Save For Retirement or Pay Off Loans — Which is Better for You?
Written by: Kristy Welsh
Last Updated: September 11, 2017
Of all money matters, the question of saving for retirement or paying off debt is a common one, primarily because it's such a tough question to answer. In fact, it seems there is no right or wrong answer in general, only what seems like a right or wrong answer for you.
Reasons to Pay Off Your Loans First
- Your loans have you paying a higher percentage in interest rates than you can earn through investments. As you know, the longer you keep yourself in debt, the more you pay for it. So if the interest you can earn on investments is less than what you could save by paying off debt, it's a no-brainer. Focus on your highest-interest debt first. If much of your debt is in credit cards, you may try transferring your balance to a lower-interest credit card instead. Here at CreditInfoCenter.com, we have a number of tips on debt settlement, debt negotiation and debt consolidation.
- Your employer doesn't match your 401(k). Stock options don't count. If you're not getting matched with cold-hard-cash, put the money you would otherwise invest into the 401(k) into your debt pay-off plan.
- Once paid off, all of the money that previously went toward your loans can go into your retirement savings. Of course, this requires that you stick to your guns, creating and following a plan-of-action in terms of paying down your debt in a timely manner. The faster you're able to do it, the sooner you'll stop paying interest and earning it instead.
Reasons to Save for Retirement First
- The sooner you start setting aside money for your retirement, the less stress you'll feel later when you realize the big day is just around the corner but you're a long way from what you need to make it happen. No matter how aggressive our saving habits, most of us underestimate how much we need to retire. What's equally disturbing, though, is that even if we do accurately predict how much we need, most of us don't have enough extra income to save that much anyway. In other words, the sooner you can start saving something, the longer it will accumulate interest, increasing exponentially over the years.
- Saving for retirement affords you tax breaks that add up to a significant amount over several years time. If you wait to save for retirement, or take a break from it to focus on paying down debt, you could miss out on cumulative tax breaks too lucrative to miss.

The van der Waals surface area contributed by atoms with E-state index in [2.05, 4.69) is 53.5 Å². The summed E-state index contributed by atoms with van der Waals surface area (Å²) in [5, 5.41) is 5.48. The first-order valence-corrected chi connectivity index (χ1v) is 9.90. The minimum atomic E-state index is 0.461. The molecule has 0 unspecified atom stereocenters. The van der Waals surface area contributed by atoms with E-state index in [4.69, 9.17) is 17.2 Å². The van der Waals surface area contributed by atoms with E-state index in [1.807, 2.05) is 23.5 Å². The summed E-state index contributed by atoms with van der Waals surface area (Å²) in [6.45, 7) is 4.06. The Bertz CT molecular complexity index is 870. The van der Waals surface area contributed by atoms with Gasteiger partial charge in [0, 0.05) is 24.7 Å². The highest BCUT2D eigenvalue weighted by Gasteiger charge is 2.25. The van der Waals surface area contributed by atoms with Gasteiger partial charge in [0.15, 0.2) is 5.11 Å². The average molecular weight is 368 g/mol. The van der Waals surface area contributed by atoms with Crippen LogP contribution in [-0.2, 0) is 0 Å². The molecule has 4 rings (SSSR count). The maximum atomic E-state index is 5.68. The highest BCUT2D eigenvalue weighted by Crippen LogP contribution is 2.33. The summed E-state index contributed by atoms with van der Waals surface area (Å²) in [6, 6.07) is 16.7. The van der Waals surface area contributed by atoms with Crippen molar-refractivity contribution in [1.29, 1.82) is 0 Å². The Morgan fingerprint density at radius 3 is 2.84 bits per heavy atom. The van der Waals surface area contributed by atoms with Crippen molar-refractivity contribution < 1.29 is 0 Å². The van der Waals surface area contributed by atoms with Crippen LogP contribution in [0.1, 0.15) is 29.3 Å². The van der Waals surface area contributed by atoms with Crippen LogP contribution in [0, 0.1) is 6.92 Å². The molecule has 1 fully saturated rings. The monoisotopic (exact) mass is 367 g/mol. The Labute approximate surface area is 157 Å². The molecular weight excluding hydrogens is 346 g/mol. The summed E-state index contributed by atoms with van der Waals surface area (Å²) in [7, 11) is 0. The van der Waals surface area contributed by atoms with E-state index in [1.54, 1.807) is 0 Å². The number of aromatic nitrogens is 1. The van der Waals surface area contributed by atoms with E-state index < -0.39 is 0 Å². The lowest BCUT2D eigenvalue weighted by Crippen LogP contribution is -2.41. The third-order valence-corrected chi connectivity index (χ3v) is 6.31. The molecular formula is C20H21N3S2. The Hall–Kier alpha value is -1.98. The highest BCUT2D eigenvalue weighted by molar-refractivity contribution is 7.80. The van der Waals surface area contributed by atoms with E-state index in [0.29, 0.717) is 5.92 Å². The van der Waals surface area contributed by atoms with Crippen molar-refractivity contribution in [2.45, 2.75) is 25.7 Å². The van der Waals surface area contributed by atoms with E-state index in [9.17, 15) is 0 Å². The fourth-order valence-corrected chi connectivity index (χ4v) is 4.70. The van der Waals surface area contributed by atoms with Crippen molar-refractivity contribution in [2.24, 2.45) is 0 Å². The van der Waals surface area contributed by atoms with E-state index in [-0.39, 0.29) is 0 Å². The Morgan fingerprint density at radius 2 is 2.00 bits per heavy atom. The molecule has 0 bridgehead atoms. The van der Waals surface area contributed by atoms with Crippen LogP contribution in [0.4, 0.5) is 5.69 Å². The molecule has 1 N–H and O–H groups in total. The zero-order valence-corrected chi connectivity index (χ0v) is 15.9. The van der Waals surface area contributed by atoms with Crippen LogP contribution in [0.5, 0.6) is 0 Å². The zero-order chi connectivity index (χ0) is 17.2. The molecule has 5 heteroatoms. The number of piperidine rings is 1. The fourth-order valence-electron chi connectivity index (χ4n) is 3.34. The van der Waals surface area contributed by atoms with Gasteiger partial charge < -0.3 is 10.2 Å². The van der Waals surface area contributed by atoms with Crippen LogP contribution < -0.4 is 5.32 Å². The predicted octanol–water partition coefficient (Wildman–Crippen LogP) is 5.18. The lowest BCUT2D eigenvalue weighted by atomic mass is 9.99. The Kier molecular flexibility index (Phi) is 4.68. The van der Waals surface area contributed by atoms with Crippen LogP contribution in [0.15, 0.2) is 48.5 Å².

- Your employer provides a 50 percent or more match for your 401(k). If you are in the fortunate position of having an employer that contributes significantly to your 401(k), by all means, take advantage of it!
Reasons to do Both at the Same Time
- You're trying to pay off your debt first, but not aggressively enough to pay it off any time soon. The longer it takes you to pay down your debt, the more you're ultimately paying in interest. So if you're only paying a little above your minimum payments due, it's worth setting some aside for retirement too.
- You're saving for retirement first, but accumulating debt for regular and/or unforeseen living expenses. What's the point of putting money away in savings if you're only losing money on interest charged for debt needed to cover living expenses? Yes, it feels good having a chunk of change earmarked for retirement savings, but it feels even better to take part of that money and setting it aside for your regular living and/or emergency fund.
- The interest you're earning in savings is greater than the interest you're accumulating on your debt. Yes, you could take advantage of this by putting all your extra money into savings, but consider setting some aside for paying down debt at the same time, even if it's just a little more than your minimum monthly payments.
Still not sure? Go with your gut. Which feels better — getting debt-free faster, aggressively building your nest egg, or doing a little bit of both, though more slowly, at the same time? Only you can be the judge.
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